growing into a mature man with a stature measured by Christ’s fullness. Then we will no longer be little children, tossed by the waves and blown around by every wind of teaching, by human cunning with cleverness in the techniques of deceit. But speaking the truth in love, let us grow in every way into Him who is the head—Christ.
Your speech should always be gracious, seasoned with salt, so that you may know how you should answer each person.
Impossible! To be bold must be unloving.
However, Paul himself has written about speaking the truth in love. The same Paul that boldly proclaimed the truth, also says to be gracious when you speak. Notice as well, speaking the truth in love is part of growing into Christ’s likeness, maturing. Look at what else is included: no longer being little children, “tossed by the waves and blown around by every wind of teaching.” So much for being accepting of all views. On the contrary, Paul is agreeing with Peter. Speaking the truth in love, with gentleness and respect, is not inconsistent with being bold and standing firm.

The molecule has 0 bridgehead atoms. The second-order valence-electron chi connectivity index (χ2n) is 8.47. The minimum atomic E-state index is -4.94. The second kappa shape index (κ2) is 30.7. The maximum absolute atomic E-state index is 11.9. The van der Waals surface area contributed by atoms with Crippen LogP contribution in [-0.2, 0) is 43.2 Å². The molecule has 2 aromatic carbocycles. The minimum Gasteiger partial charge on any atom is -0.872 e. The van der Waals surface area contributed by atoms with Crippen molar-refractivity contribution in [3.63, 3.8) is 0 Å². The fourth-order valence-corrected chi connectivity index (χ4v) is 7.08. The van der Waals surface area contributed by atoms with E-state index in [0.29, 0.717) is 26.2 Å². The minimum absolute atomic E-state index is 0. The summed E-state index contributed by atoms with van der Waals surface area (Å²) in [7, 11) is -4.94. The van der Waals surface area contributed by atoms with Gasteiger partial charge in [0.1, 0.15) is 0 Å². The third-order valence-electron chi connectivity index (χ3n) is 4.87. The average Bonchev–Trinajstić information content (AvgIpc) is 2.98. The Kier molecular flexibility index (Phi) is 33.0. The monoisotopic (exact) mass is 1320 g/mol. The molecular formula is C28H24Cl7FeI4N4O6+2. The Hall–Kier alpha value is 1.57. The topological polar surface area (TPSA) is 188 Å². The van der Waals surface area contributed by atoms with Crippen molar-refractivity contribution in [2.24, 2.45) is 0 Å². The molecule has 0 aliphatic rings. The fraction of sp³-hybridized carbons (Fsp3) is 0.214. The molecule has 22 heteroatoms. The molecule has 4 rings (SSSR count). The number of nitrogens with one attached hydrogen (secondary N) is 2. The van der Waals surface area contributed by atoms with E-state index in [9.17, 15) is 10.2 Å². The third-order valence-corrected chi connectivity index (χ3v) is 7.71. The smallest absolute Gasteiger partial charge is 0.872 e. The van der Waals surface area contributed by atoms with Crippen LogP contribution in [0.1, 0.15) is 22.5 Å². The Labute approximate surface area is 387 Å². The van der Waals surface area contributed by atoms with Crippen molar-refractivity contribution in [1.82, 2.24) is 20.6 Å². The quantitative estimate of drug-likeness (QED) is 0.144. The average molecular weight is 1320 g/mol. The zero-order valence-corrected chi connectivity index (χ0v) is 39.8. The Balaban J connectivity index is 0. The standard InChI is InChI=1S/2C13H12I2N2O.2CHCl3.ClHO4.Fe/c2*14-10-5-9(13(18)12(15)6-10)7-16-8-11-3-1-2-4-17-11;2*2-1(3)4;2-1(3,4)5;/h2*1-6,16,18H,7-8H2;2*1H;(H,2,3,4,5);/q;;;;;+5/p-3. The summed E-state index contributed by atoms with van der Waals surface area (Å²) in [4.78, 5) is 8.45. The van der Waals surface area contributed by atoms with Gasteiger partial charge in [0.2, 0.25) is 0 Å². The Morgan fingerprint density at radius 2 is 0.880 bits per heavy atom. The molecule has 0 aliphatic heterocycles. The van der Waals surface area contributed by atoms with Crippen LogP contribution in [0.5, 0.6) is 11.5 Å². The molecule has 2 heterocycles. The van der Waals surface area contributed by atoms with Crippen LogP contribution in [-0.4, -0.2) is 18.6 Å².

If this sounds like it cannot be, that we cannot be both at the same time, then I would say that we haven’t taken all of our thoughts captive to Christ. We are assuming a criteria, something that makes what these texts teach seem impossible or unlikely. Indeed, outside of Scripture the prevailing notion is that you are either firm or loving, either certain and arrogant or humble and open to everything. So the question becomes, what is your authority? According to what standard are you basing your manner when you discuss and engage with people? Who is determining the rules of engagement?
Let no one deceive you with empty arguments, for God’s wrath is coming on the disobedient because of these things. Therefore, do not become their partners. For you were once darkness, but now you are light in the Lord. Walk as children of light—for the fruit of the light results in all goodness, righteousness, and truth—discerning what is pleasing to the Lord.